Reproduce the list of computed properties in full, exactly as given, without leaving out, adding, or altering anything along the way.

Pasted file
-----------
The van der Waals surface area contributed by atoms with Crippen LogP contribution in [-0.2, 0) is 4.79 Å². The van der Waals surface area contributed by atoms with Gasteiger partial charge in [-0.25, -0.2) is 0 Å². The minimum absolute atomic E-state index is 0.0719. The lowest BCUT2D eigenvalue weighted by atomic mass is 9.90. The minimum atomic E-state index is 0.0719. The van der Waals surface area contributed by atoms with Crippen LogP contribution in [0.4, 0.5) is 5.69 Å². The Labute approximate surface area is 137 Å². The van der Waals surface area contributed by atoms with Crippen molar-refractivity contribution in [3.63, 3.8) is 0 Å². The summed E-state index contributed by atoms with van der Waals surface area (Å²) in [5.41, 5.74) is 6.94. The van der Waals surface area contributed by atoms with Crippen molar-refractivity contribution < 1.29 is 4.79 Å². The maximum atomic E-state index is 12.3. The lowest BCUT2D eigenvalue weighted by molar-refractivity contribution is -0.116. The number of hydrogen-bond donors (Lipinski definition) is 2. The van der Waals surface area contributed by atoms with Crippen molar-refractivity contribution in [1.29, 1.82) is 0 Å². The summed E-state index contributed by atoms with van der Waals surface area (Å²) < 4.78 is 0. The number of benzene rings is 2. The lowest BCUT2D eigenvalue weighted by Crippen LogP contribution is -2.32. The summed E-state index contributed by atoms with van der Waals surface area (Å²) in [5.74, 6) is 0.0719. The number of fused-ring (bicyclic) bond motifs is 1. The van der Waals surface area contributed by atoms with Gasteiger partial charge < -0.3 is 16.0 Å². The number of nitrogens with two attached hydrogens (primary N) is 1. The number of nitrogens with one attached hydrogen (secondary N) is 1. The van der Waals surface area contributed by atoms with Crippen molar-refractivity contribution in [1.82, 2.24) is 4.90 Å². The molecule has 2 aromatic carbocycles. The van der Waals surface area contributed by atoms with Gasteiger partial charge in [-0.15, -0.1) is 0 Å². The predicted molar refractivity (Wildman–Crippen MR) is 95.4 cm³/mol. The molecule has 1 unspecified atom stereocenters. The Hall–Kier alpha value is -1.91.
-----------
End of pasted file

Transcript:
The van der Waals surface area contributed by atoms with Crippen LogP contribution in [-0.2, 0) is 4.79 Å². The van der Waals surface area contributed by atoms with Gasteiger partial charge in [-0.25, -0.2) is 0 Å². The minimum absolute atomic E-state index is 0.0719. The lowest BCUT2D eigenvalue weighted by atomic mass is 9.90. The minimum atomic E-state index is 0.0719. The van der Waals surface area contributed by atoms with Crippen LogP contribution in [0.4, 0.5) is 5.69 Å². The Labute approximate surface area is 137 Å². The van der Waals surface area contributed by atoms with Crippen molar-refractivity contribution in [3.63, 3.8) is 0 Å². The summed E-state index contributed by atoms with van der Waals surface area (Å²) in [5.41, 5.74) is 6.94. The van der Waals surface area contributed by atoms with Crippen molar-refractivity contribution < 1.29 is 4.79 Å². The maximum atomic E-state index is 12.3. The lowest BCUT2D eigenvalue weighted by molar-refractivity contribution is -0.116. The number of hydrogen-bond donors (Lipinski definition) is 2. The van der Waals surface area contributed by atoms with Crippen molar-refractivity contribution in [1.29, 1.82) is 0 Å². The summed E-state index contributed by atoms with van der Waals surface area (Å²) < 4.78 is 0. The number of benzene rings is 2. The lowest BCUT2D eigenvalue weighted by Crippen LogP contribution is -2.32. The summed E-state index contributed by atoms with van der Waals surface area (Å²) in [5.74, 6) is 0.0719. The number of fused-ring (bicyclic) bond motifs is 1. The van der Waals surface area contributed by atoms with Gasteiger partial charge < -0.3 is 16.0 Å². The number of nitrogens with two attached hydrogens (primary N) is 1. The number of nitrogens with one attached hydrogen (secondary N) is 1. The van der Waals surface area contributed by atoms with Crippen molar-refractivity contribution in [1.82, 2.24) is 4.90 Å². The molecule has 2 aromatic carbocycles. The van der Waals surface area contributed by atoms with Gasteiger partial charge in [-0.15, -0.1) is 0 Å². The predicted molar refractivity (Wildman–Crippen MR) is 95.4 cm³/mol. The molecule has 1 unspecified atom stereocenters. The Hall–Kier alpha value is -1.91.